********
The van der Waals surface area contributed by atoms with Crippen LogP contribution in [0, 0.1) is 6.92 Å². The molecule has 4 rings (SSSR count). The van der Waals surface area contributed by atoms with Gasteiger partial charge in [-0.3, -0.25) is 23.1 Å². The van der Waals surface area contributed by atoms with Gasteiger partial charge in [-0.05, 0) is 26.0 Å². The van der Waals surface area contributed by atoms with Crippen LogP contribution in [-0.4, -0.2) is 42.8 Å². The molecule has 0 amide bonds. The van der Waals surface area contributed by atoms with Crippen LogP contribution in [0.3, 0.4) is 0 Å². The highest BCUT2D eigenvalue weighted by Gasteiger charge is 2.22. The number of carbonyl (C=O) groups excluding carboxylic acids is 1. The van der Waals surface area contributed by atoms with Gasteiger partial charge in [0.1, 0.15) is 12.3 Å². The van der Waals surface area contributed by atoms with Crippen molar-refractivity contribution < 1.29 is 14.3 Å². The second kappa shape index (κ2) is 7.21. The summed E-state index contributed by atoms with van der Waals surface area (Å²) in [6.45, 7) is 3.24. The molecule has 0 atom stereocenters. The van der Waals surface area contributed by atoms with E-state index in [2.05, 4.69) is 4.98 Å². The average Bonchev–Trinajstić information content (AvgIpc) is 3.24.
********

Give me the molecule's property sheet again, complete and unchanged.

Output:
The van der Waals surface area contributed by atoms with Crippen LogP contribution in [0, 0.1) is 6.92 Å². The molecule has 4 rings (SSSR count). The van der Waals surface area contributed by atoms with Gasteiger partial charge in [-0.3, -0.25) is 23.1 Å². The van der Waals surface area contributed by atoms with Gasteiger partial charge in [-0.05, 0) is 26.0 Å². The van der Waals surface area contributed by atoms with Crippen LogP contribution in [-0.4, -0.2) is 42.8 Å². The molecule has 0 amide bonds. The van der Waals surface area contributed by atoms with Crippen LogP contribution in [0.3, 0.4) is 0 Å². The highest BCUT2D eigenvalue weighted by Gasteiger charge is 2.22. The number of carbonyl (C=O) groups excluding carboxylic acids is 1. The van der Waals surface area contributed by atoms with Gasteiger partial charge in [0.1, 0.15) is 12.3 Å². The van der Waals surface area contributed by atoms with Crippen molar-refractivity contribution < 1.29 is 14.3 Å². The second kappa shape index (κ2) is 7.21. The summed E-state index contributed by atoms with van der Waals surface area (Å²) in [6.45, 7) is 3.24. The molecule has 0 atom stereocenters. The van der Waals surface area contributed by atoms with E-state index in [2.05, 4.69) is 4.98 Å². The average Bonchev–Trinajstić information content (AvgIpc) is 3.24.